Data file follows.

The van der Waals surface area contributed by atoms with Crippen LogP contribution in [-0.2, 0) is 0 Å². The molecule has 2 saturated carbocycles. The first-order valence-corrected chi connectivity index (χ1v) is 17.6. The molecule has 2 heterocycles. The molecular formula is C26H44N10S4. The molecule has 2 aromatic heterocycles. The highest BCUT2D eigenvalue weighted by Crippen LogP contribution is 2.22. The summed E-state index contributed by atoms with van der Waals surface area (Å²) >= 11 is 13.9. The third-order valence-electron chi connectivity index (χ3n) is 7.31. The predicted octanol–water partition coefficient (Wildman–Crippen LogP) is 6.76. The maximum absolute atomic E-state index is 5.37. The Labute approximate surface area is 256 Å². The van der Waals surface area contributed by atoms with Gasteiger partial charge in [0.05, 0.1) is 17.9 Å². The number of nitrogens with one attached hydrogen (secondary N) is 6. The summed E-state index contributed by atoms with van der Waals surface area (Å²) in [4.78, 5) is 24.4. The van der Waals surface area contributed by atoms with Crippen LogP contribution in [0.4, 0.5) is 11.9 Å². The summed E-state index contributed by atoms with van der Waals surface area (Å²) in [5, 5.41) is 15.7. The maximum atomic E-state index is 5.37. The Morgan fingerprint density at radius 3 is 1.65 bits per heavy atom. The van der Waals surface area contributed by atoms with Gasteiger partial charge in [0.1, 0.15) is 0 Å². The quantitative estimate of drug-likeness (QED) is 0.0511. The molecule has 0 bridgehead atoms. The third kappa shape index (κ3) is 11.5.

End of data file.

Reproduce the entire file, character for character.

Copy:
The van der Waals surface area contributed by atoms with Crippen LogP contribution in [-0.2, 0) is 0 Å². The molecule has 2 saturated carbocycles. The first-order valence-corrected chi connectivity index (χ1v) is 17.6. The molecule has 2 heterocycles. The molecular formula is C26H44N10S4. The molecule has 2 aromatic heterocycles. The highest BCUT2D eigenvalue weighted by Crippen LogP contribution is 2.22. The summed E-state index contributed by atoms with van der Waals surface area (Å²) >= 11 is 13.9. The third-order valence-electron chi connectivity index (χ3n) is 7.31. The predicted octanol–water partition coefficient (Wildman–Crippen LogP) is 6.76. The maximum absolute atomic E-state index is 5.37. The Labute approximate surface area is 256 Å². The van der Waals surface area contributed by atoms with Gasteiger partial charge in [0.05, 0.1) is 17.9 Å². The number of nitrogens with one attached hydrogen (secondary N) is 6. The summed E-state index contributed by atoms with van der Waals surface area (Å²) in [4.78, 5) is 24.4. The van der Waals surface area contributed by atoms with Crippen LogP contribution in [0.4, 0.5) is 11.9 Å². The summed E-state index contributed by atoms with van der Waals surface area (Å²) in [5, 5.41) is 15.7. The maximum atomic E-state index is 5.37. The Morgan fingerprint density at radius 3 is 1.65 bits per heavy atom. The van der Waals surface area contributed by atoms with Gasteiger partial charge in [0.1, 0.15) is 0 Å². The quantitative estimate of drug-likeness (QED) is 0.0511. The molecule has 0 bridgehead atoms. The third kappa shape index (κ3) is 11.5.